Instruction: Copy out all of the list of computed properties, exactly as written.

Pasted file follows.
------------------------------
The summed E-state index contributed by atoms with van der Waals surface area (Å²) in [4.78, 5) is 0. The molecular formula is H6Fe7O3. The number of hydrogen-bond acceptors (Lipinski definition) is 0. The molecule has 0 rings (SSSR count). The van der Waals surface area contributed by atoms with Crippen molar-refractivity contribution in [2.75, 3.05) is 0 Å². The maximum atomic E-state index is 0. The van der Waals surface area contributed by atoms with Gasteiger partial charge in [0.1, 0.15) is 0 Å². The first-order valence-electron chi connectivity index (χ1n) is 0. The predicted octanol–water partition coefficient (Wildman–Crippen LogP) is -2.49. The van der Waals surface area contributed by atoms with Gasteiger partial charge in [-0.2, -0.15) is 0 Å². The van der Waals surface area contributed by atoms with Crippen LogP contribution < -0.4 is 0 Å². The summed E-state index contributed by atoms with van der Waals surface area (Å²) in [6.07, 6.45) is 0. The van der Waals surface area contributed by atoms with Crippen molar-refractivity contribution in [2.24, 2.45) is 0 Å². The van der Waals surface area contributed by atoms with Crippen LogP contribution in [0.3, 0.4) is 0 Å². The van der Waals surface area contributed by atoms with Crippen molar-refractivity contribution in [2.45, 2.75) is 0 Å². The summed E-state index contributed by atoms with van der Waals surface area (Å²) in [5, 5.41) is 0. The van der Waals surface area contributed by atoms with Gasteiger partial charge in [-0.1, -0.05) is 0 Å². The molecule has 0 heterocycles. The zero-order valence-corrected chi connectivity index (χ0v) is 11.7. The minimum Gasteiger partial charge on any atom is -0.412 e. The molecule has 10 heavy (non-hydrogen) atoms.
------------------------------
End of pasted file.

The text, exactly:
The summed E-state index contributed by atoms with van der Waals surface area (Å²) in [4.78, 5) is 0. The molecular formula is H6Fe7O3. The number of hydrogen-bond acceptors (Lipinski definition) is 0. The molecule has 0 rings (SSSR count). The van der Waals surface area contributed by atoms with Crippen molar-refractivity contribution in [2.75, 3.05) is 0 Å². The maximum atomic E-state index is 0. The van der Waals surface area contributed by atoms with Gasteiger partial charge in [0.1, 0.15) is 0 Å². The first-order valence-electron chi connectivity index (χ1n) is 0. The predicted octanol–water partition coefficient (Wildman–Crippen LogP) is -2.49. The van der Waals surface area contributed by atoms with Gasteiger partial charge in [-0.2, -0.15) is 0 Å². The van der Waals surface area contributed by atoms with Crippen LogP contribution < -0.4 is 0 Å². The summed E-state index contributed by atoms with van der Waals surface area (Å²) in [6.07, 6.45) is 0. The van der Waals surface area contributed by atoms with Crippen molar-refractivity contribution in [2.24, 2.45) is 0 Å². The van der Waals surface area contributed by atoms with Crippen LogP contribution in [0.3, 0.4) is 0 Å². The van der Waals surface area contributed by atoms with Crippen molar-refractivity contribution in [2.45, 2.75) is 0 Å². The summed E-state index contributed by atoms with van der Waals surface area (Å²) in [5, 5.41) is 0. The van der Waals surface area contributed by atoms with Gasteiger partial charge in [-0.1, -0.05) is 0 Å². The molecule has 0 heterocycles. The zero-order valence-corrected chi connectivity index (χ0v) is 11.7. The minimum Gasteiger partial charge on any atom is -0.412 e. The molecule has 10 heavy (non-hydrogen) atoms.